1. Not finding help here? Sign up for a free 30min tutor trial with Chegg Tutors
    Dismiss Notice
Dismiss Notice
Join Physics Forums Today!
The friendliest, high quality science and math community on the planet! Everyone who loves science is here!

Little help with a commutator

  1. Jun 18, 2010 #1
    Hi, could someone give me a hand with the two long commutators on page 25 of Peskin and Schroeder? I'm not sure how to deal with the gradient in the first and the laplacian in the second. Thanx alot
     
  2. jcsd
  3. Jun 18, 2010 #2

    strangerep

    User Avatar
    Science Advisor

    Try integration by parts in the first one, and see how far you can get... :-)
     
    Last edited: Jun 19, 2010
  4. Jun 19, 2010 #3
    sorry, I'm not sure I see what u mean. I understand how to pass from the first to the second expression of the Hamiltonian used by "integrating by parts" the grad term. But my problem is how to handle the commutators. Any more suggestion? I still can't go on, I'm probably missing something easy.
    Thanx
     
  5. Jun 21, 2010 #4

    strangerep

    User Avatar
    Science Advisor

    Hmmm. I'm not sure what you mean by "handle" the commutators. You can
    just move them inside the integral. E.g.,

    [tex]
    \left[A \,,\, \int\!\! B \right] ~\to~ \int [A,B]
    [/tex]

    (If that wasn't your problem, you need to be more explicit...)
     
  6. Jun 21, 2010 #5
    sorry, that was not what I meant. I meant: what is the trick to calculate commutators involving gradient and laplacian operators (for example [pi,del squared phi])? Do I treat them as operators? How do I deal with the fact that they only act on the operator immediately to the right? Is this the right way of doing these things or do I have to integrate something? Thanx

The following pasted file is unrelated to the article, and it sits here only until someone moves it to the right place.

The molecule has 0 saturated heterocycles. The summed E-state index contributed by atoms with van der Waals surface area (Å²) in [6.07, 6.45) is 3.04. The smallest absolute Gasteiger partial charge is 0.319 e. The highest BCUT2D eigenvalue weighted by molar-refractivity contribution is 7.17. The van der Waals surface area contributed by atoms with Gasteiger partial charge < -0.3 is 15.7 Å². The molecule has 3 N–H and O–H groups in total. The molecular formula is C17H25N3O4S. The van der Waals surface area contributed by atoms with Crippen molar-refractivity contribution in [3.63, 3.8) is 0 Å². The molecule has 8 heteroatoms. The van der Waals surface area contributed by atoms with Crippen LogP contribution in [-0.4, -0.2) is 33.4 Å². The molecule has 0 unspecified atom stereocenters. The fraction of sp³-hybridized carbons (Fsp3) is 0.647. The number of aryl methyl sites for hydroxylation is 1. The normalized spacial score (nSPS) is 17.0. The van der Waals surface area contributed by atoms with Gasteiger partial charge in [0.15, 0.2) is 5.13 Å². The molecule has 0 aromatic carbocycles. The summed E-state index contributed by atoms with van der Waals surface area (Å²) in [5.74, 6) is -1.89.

7. Jun 21, 2010 #6

    gabbagabbahey

    User Avatar
    Homework Helper
    Gold Member

    I think the easiest method may be to use the expressions in terms of ladder operators (2.27) and (2.28) and the commutators in (2.32).

    Alternatively, if you want to do the calculation in the position basis as Peskin & Schroeder do, you'll find the identity [itex][A,BC]=[A,B]C+B[A,C][/itex] very useful. For example,

    [tex] [\phi(\textbf{x},t),(\mathbf{\nabla}\phi(\textbf{x}',t))^2]= [\phi(\textbf{x},t),\mathbf{\nabla}\phi(\textbf{x}',t)]\cdot\mathbf{\nabla}\phi(\textbf{x}',t)+\mathbf{\nabla}\phi(\textbf{x}',t)\cdot[\phi(\textbf{x},t),\mathbf{\nabla}\phi(\textbf{x}',t)] \end{aligned} [/tex]

    Where [itex][\phi(\textbf{x},t),\mathbf{\nabla}\phi(\textbf{x}',t)][/itex] can be easily calculated using (2.27).
     
    Last edited: Jun 21, 2010
Know someone interested in this topic? Share this thread via Reddit, Google+, Twitter, or Facebook




Similar Discussions: Little help with a commutator
  1. Commutator help (Replies: 4)

  2. Help with commutators (Replies: 0)

Loading...